Wednesday, March 23, 2016

Quick Sips - Strange Horizons 03/14/2016 & 03/21/2016

It's March and spring is upon us! At Strange Horizons that means stories of water melting and things awakening. Of fairy tales and danger and loneliness. Of the resolve to do something. From a far future where the world has been irrevocably changed to a time much closer to our own when the weight of living might open doors best left closed, the stories are dark and layered, about human interconnections and separation, responsibility and the will to life and death. The poetry takes on almost mythic overtones, setting a few creepy and unsettling scenes, and I apparently have a lot to say on the piece of nonfiction. So yeah, lots to review. Let's get to it!
Art by Luke Spooner


"Meltwater" by Benjamin C. Kinney (2195 words)

This is an interesting story that to me speaks of loneliness and isolation and certain irreconcilable differences. It's also about time, and two people who are kind of immortal losing and finding each other over the many forks of their lives. The forks here aren't just figurative, either, but literal as well, different iterations of the same person, with small changes that allow them to adapt. Unfortunately those deviations also concentrate issues from fork to fork, and as the story opens Percel has lost the last fork of Emlune and has traveled to an ancient church to hopefully win a new one. It's a strange story with a history that is alluded to but never fully explored. But it works for the story, this immense sense of loss and two people going about very different tasks in the aftermath, one content to wait and introspect while the other goes out and tries to fix things. And it is that urge to fix and fiddle that pushes Percel forward and kind of dooms her in many ways, because it keeps her in the same patterns, in the same inevitable outcomes. And t he story builds this well, the same way ice builds up over time, creeping slowly but quite different when looking in long terms. The story is soft and delicate but also a very interesting look at a very complex relationship that features forks and divisions. And it's not really a happy story, though it leaves room for hope, for a breaking of old patterns, and for a seeking of something new, something that might actually work. Definitely a story to spend some time with.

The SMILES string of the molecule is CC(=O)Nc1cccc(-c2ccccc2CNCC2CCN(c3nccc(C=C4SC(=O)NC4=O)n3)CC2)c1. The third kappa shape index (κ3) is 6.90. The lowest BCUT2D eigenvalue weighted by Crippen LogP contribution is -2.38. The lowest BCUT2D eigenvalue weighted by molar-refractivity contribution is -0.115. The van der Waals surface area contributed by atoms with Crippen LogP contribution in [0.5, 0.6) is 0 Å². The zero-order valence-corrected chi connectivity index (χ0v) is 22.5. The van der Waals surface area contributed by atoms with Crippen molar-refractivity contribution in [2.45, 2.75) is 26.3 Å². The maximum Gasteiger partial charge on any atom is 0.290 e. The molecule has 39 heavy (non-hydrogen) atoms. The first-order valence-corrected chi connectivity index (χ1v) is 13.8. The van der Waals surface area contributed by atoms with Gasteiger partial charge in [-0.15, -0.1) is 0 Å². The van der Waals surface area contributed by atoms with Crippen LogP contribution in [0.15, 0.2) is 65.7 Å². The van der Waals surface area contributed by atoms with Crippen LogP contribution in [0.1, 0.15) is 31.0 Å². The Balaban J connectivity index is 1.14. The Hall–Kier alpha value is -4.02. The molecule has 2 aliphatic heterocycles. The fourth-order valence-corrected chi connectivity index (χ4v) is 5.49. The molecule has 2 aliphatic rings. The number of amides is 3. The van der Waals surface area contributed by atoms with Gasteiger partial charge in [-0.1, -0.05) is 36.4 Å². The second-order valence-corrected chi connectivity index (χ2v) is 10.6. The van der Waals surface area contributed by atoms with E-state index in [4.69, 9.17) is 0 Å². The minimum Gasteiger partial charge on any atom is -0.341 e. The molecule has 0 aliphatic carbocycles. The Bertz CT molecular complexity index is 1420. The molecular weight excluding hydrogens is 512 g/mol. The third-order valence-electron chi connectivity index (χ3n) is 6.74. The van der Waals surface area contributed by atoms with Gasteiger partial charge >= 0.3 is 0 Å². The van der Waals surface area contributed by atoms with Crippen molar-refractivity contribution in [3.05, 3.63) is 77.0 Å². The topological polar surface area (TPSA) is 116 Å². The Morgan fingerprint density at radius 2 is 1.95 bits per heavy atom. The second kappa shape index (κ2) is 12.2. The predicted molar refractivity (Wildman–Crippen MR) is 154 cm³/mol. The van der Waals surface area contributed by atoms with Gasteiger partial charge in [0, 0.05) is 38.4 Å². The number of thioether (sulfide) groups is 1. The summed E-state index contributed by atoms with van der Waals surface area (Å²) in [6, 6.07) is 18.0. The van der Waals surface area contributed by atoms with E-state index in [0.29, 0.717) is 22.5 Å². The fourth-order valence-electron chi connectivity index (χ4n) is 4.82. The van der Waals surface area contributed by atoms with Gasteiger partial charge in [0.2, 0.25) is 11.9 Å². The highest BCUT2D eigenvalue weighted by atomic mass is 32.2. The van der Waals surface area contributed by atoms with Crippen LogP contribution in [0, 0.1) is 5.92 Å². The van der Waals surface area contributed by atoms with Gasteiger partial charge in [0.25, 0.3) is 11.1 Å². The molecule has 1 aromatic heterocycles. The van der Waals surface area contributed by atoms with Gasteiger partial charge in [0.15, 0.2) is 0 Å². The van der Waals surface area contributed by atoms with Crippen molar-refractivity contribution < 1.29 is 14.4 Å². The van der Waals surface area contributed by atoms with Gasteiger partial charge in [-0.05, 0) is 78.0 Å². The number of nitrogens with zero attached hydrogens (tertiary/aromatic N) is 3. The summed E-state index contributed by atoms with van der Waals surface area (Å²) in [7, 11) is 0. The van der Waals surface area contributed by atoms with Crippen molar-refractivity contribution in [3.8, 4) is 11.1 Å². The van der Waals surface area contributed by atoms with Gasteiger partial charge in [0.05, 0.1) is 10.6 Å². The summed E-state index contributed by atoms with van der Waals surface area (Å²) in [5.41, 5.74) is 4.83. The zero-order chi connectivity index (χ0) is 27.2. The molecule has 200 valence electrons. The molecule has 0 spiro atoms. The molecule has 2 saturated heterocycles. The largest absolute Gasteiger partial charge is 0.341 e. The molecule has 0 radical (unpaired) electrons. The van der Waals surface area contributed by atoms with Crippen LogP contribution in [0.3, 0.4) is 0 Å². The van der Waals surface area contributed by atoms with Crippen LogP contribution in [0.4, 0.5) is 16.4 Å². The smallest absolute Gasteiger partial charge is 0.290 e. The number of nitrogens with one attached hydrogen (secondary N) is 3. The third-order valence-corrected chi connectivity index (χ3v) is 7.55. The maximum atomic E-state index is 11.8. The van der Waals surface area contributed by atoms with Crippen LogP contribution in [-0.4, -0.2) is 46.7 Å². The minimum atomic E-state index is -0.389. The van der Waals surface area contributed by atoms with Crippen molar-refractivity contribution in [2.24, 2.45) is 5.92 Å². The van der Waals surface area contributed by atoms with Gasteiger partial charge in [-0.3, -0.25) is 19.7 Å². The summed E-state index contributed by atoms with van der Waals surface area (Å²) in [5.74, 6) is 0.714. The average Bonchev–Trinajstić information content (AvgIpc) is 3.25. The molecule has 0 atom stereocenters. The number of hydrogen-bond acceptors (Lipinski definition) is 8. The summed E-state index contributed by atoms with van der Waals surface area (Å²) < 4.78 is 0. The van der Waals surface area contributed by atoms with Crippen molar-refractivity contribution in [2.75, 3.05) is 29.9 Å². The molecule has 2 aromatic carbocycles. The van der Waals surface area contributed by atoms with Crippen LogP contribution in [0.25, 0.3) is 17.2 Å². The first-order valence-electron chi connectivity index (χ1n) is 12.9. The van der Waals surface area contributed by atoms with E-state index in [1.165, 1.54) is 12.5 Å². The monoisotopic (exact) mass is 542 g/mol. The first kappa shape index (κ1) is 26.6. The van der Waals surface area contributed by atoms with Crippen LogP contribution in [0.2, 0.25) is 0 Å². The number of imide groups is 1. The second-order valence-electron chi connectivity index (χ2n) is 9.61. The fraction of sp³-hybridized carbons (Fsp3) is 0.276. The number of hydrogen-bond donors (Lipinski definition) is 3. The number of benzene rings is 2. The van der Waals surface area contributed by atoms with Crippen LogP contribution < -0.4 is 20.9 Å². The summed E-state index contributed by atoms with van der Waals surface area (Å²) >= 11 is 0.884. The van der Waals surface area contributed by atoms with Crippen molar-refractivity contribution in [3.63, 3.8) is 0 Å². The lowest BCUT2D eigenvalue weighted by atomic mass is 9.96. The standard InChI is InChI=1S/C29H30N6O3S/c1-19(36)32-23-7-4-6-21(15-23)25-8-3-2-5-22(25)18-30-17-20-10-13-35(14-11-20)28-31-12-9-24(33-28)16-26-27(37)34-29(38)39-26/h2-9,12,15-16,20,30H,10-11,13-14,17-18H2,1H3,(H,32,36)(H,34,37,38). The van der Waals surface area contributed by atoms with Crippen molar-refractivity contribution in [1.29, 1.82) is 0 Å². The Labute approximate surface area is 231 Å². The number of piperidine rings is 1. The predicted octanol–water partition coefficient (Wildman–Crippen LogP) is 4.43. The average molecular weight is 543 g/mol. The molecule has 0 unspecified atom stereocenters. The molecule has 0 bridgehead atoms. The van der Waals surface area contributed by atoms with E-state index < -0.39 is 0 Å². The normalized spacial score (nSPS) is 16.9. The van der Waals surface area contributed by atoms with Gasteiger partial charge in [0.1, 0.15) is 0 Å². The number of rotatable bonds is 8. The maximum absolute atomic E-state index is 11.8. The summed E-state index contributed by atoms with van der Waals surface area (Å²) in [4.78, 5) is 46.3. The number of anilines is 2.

"The Name of the Forest" by Margaret Killjoy (4983 words)

Well this is a rather creepy story about a drifter named Jimmy and a woman who picks him up, a potter who has a bit of a secret and a plan. The voice of the story is one of its greatest achievements, and it pulled me in effortlessly, getting into Jimmy's head and Jimmy's world, his aimlessness and his depression, the things he had to do to survive. Suzie, the woman who picks him up, is similarly compelling, homed and relatively stable-seeming but just as lost. I like the story for its pacing, for the slow way it builds the characters and their mentality, for the way that Jimmy just sort of accepts wherever he's going, opts out of his own life a bit, wants a release but also wants purpose. And I love the creepiness of it and the horror aspects (ticks are gross oh my glob so gross and this is all sorts of triggering for people with bug phobias so maybe be warned with that but glob if you've ever had even one tick in you or many crawling on you at once it is just creepy as fuck so yeah). It all builds and the internal logic is solid, the way that Jimmy and Suzie work off each other, but also the way that they eventually find in each other something they weren't expecting. That under the exhaustion there's also something stubborn and unwilling to give up. The story is dark and challenging and it presents a great complex picture of a person in Jimmy's situation, who doesn't hold most societal values. And it's unsettling but hopeful, not really offering up answers but recognizing the problem as needing more thought and attention. A great read! 


"Little Red Cap" by Christina Im